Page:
Cyclosporine is an immunosuppressant. It can prevent organ rejection after transplant in its oral form. It can also treat rheumatoid arthritis and psoriasis. In eye drop form it can treat chronic dry eye. It is sold under the brand names, "Neoral, Sandimmune, Restasis, and Gengraf". Cyclosporine was taken off of the market in the United States and then worldwide due to the incidences of mortality resulting from the drug (FDA notice). It was later determined that the mortalities were due to incorrect mixing of the powdered drug as a result of improper labeling. The United States FDA has allowed the drug to be sold in the US; however, other countries have not yet allowed it to be reintroduced to their markets even with the labeling changes.

While full-body radiation (total body irradiation) is typical in the treatment regime for Aplastic Anemia, it is not required when the donor is biologically related to the recipient. Radiation is used when the donor and recipient are unrelated, or the patient has cancer; Aplastic Anemia is not cancer.

The sixth day is called the 'day of rest'. Nothing is done on this day. No chemo, no ATG, etc.

bone marrow Aspiration and Transplant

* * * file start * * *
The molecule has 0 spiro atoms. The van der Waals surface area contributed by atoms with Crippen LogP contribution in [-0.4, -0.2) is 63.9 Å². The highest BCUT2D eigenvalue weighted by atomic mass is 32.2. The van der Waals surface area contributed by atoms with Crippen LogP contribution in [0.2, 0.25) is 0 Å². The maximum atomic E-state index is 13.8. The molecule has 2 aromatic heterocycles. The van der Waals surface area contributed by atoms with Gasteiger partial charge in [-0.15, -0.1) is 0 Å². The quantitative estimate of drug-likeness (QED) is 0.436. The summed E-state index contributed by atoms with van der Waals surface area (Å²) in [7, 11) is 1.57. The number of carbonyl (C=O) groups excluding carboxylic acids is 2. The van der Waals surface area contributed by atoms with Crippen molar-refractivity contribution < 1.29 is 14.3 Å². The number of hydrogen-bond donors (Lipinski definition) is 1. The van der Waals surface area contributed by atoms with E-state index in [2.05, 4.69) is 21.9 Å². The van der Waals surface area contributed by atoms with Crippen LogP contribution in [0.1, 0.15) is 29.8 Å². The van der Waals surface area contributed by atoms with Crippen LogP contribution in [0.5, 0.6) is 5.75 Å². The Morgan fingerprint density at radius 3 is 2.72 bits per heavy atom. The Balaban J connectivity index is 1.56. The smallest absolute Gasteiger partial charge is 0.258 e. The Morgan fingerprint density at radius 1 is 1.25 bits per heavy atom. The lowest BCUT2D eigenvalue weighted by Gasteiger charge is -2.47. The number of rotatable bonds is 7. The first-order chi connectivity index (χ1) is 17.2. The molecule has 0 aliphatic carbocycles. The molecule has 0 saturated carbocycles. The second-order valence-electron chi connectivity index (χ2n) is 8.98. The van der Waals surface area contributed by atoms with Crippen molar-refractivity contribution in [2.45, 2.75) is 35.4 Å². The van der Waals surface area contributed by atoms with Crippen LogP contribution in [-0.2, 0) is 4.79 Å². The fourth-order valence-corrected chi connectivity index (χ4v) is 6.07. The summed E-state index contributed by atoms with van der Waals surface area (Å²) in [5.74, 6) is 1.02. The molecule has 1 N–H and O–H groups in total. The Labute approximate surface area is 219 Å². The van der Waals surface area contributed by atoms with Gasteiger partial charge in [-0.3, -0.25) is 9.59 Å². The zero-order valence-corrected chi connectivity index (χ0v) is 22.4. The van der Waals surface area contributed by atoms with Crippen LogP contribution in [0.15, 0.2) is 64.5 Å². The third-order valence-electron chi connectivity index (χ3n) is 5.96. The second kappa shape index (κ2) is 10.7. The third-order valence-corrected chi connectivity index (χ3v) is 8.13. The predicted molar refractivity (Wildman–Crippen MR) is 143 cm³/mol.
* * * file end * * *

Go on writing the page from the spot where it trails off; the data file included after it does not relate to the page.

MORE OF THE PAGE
On the 7th day, let there be life!

On the seventh day, my donor (my brother), went into surgery, was placed under full anesthesia, and received approximately 25 needle-sized extraction holes in each hip through which his marrow was aspirated into a bag.

Words can't express my thanks! From the deepest love of my heart, thank you, Nick!!

The bone marrow was then filtered to remove bone fragments, and spun down to remove all cells but the blood stem cells. The blood stem cells were then put into a plastic bag with an IV line on it, brought to my room, and hung just like an IV. Physically, getting the blood stem cells was just like getting a blood transfusions, but the emotions that come with a blood stem cell infusion are over the top wonderful. You might call these 'fresh blood stem cells', so fresh they were warm. All in all, it was rather uneventful, just like my doctor said it would be, except for the emotions of hope and wonder.